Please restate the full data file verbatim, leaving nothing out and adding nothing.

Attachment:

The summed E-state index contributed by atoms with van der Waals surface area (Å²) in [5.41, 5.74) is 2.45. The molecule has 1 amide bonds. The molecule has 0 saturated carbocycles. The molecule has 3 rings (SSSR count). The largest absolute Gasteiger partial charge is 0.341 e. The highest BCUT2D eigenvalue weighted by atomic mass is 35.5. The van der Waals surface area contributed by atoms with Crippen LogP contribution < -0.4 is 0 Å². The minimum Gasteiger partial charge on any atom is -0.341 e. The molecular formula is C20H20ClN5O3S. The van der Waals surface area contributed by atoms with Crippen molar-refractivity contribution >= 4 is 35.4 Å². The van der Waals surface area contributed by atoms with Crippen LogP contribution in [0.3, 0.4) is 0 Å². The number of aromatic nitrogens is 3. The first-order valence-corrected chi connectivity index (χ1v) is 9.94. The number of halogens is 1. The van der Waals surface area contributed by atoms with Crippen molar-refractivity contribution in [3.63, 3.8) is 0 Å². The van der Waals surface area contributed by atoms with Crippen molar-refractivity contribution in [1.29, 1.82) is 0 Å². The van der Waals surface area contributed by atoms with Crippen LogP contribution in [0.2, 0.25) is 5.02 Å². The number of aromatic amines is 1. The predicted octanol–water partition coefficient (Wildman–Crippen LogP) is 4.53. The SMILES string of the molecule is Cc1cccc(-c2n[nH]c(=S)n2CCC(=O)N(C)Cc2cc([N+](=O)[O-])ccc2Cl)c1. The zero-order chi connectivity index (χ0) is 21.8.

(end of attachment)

The summed E-state index contributed by atoms with van der Waals surface area (Å²) in [5.41, 5.74) is 2.45. The molecule has 1 amide bonds. The molecule has 0 saturated carbocycles. The molecule has 3 rings (SSSR count). The largest absolute Gasteiger partial charge is 0.341 e. The highest BCUT2D eigenvalue weighted by atomic mass is 35.5. The van der Waals surface area contributed by atoms with Crippen LogP contribution < -0.4 is 0 Å². The minimum Gasteiger partial charge on any atom is -0.341 e. The molecular formula is C20H20ClN5O3S. The van der Waals surface area contributed by atoms with Crippen molar-refractivity contribution >= 4 is 35.4 Å². The van der Waals surface area contributed by atoms with Crippen LogP contribution in [0.3, 0.4) is 0 Å². The number of aromatic nitrogens is 3. The first-order valence-corrected chi connectivity index (χ1v) is 9.94. The number of halogens is 1. The van der Waals surface area contributed by atoms with Crippen molar-refractivity contribution in [3.63, 3.8) is 0 Å². The van der Waals surface area contributed by atoms with Crippen molar-refractivity contribution in [1.29, 1.82) is 0 Å². The van der Waals surface area contributed by atoms with Crippen LogP contribution in [0.2, 0.25) is 5.02 Å². The number of aromatic amines is 1. The predicted octanol–water partition coefficient (Wildman–Crippen LogP) is 4.53. The SMILES string of the molecule is Cc1cccc(-c2n[nH]c(=S)n2CCC(=O)N(C)Cc2cc([N+](=O)[O-])ccc2Cl)c1. The zero-order chi connectivity index (χ0) is 21.8.